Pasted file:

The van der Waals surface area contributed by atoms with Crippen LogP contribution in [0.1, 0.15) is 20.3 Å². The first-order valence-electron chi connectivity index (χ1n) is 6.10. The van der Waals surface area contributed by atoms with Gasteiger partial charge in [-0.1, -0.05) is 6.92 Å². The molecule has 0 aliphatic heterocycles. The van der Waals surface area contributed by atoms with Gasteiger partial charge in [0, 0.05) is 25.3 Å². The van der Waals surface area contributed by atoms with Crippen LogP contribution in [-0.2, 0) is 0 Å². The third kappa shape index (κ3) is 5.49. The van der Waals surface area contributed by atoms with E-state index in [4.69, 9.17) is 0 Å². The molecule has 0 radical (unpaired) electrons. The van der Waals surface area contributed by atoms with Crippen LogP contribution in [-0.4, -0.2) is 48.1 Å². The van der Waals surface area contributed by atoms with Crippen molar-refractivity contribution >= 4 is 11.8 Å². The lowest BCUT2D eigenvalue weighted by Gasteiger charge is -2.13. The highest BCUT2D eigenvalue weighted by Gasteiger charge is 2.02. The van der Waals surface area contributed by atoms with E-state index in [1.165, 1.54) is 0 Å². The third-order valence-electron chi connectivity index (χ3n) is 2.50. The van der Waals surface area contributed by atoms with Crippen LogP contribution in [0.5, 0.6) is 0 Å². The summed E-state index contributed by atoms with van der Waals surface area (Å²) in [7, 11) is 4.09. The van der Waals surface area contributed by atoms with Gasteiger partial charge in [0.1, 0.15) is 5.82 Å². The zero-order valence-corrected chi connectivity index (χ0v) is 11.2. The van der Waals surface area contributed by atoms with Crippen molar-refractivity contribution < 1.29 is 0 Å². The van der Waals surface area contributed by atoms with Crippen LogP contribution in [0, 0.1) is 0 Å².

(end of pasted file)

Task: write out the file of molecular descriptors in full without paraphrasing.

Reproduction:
The van der Waals surface area contributed by atoms with Crippen LogP contribution in [0.1, 0.15) is 20.3 Å². The first-order valence-electron chi connectivity index (χ1n) is 6.10. The van der Waals surface area contributed by atoms with Gasteiger partial charge in [-0.1, -0.05) is 6.92 Å². The molecule has 0 aliphatic heterocycles. The van der Waals surface area contributed by atoms with Gasteiger partial charge in [0, 0.05) is 25.3 Å². The van der Waals surface area contributed by atoms with Crippen LogP contribution in [-0.2, 0) is 0 Å². The third kappa shape index (κ3) is 5.49. The van der Waals surface area contributed by atoms with E-state index in [4.69, 9.17) is 0 Å². The molecule has 0 radical (unpaired) electrons. The van der Waals surface area contributed by atoms with Crippen LogP contribution in [-0.4, -0.2) is 48.1 Å². The van der Waals surface area contributed by atoms with Crippen molar-refractivity contribution >= 4 is 11.8 Å². The lowest BCUT2D eigenvalue weighted by Gasteiger charge is -2.13. The highest BCUT2D eigenvalue weighted by Gasteiger charge is 2.02. The van der Waals surface area contributed by atoms with E-state index in [1.165, 1.54) is 0 Å². The third-order valence-electron chi connectivity index (χ3n) is 2.50. The van der Waals surface area contributed by atoms with Crippen LogP contribution in [0.5, 0.6) is 0 Å². The summed E-state index contributed by atoms with van der Waals surface area (Å²) in [7, 11) is 4.09. The van der Waals surface area contributed by atoms with Gasteiger partial charge in [0.1, 0.15) is 5.82 Å². The zero-order valence-corrected chi connectivity index (χ0v) is 11.2. The van der Waals surface area contributed by atoms with Crippen molar-refractivity contribution < 1.29 is 0 Å². The van der Waals surface area contributed by atoms with Crippen LogP contribution in [0, 0.1) is 0 Å².